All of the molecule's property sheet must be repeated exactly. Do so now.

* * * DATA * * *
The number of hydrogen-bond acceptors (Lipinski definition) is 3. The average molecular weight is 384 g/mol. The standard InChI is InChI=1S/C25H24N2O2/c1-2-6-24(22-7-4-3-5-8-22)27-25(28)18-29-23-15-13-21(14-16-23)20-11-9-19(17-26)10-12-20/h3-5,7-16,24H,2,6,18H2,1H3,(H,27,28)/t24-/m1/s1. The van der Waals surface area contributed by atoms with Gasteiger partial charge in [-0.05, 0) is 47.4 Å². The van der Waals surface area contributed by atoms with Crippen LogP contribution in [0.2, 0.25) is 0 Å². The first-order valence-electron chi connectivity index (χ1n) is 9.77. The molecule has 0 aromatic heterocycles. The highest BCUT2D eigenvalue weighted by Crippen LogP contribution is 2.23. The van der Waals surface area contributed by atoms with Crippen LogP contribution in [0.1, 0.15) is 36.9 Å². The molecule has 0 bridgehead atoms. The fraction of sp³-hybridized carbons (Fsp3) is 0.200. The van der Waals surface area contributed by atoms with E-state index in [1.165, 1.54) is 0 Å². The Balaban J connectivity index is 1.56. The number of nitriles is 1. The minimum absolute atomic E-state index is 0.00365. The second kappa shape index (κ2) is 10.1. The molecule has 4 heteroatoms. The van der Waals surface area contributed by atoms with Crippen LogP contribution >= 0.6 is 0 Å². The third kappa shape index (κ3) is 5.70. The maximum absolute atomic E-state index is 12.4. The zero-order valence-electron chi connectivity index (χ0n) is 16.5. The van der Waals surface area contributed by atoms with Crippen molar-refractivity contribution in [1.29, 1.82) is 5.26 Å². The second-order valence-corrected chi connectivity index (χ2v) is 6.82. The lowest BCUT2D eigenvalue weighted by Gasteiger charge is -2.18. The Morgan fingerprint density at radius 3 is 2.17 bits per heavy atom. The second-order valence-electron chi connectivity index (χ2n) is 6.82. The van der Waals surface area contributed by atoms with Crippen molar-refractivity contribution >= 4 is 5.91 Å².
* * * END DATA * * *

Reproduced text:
The number of hydrogen-bond acceptors (Lipinski definition) is 3. The average molecular weight is 384 g/mol. The standard InChI is InChI=1S/C25H24N2O2/c1-2-6-24(22-7-4-3-5-8-22)27-25(28)18-29-23-15-13-21(14-16-23)20-11-9-19(17-26)10-12-20/h3-5,7-16,24H,2,6,18H2,1H3,(H,27,28)/t24-/m1/s1. The van der Waals surface area contributed by atoms with Gasteiger partial charge in [-0.05, 0) is 47.4 Å². The van der Waals surface area contributed by atoms with Crippen LogP contribution in [0.2, 0.25) is 0 Å². The first-order valence-electron chi connectivity index (χ1n) is 9.77. The molecule has 0 aromatic heterocycles. The highest BCUT2D eigenvalue weighted by Crippen LogP contribution is 2.23. The van der Waals surface area contributed by atoms with Crippen LogP contribution in [0.1, 0.15) is 36.9 Å². The molecule has 0 bridgehead atoms. The fraction of sp³-hybridized carbons (Fsp3) is 0.200. The van der Waals surface area contributed by atoms with E-state index in [1.165, 1.54) is 0 Å². The Balaban J connectivity index is 1.56. The number of nitriles is 1. The minimum absolute atomic E-state index is 0.00365. The second kappa shape index (κ2) is 10.1. The molecule has 4 heteroatoms. The van der Waals surface area contributed by atoms with Crippen LogP contribution >= 0.6 is 0 Å². The third kappa shape index (κ3) is 5.70. The maximum absolute atomic E-state index is 12.4. The zero-order valence-electron chi connectivity index (χ0n) is 16.5. The van der Waals surface area contributed by atoms with Crippen molar-refractivity contribution in [1.29, 1.82) is 5.26 Å². The second-order valence-corrected chi connectivity index (χ2v) is 6.82. The lowest BCUT2D eigenvalue weighted by Gasteiger charge is -2.18. The Morgan fingerprint density at radius 3 is 2.17 bits per heavy atom. The second-order valence-electron chi connectivity index (χ2n) is 6.82. The van der Waals surface area contributed by atoms with Crippen molar-refractivity contribution >= 4 is 5.91 Å².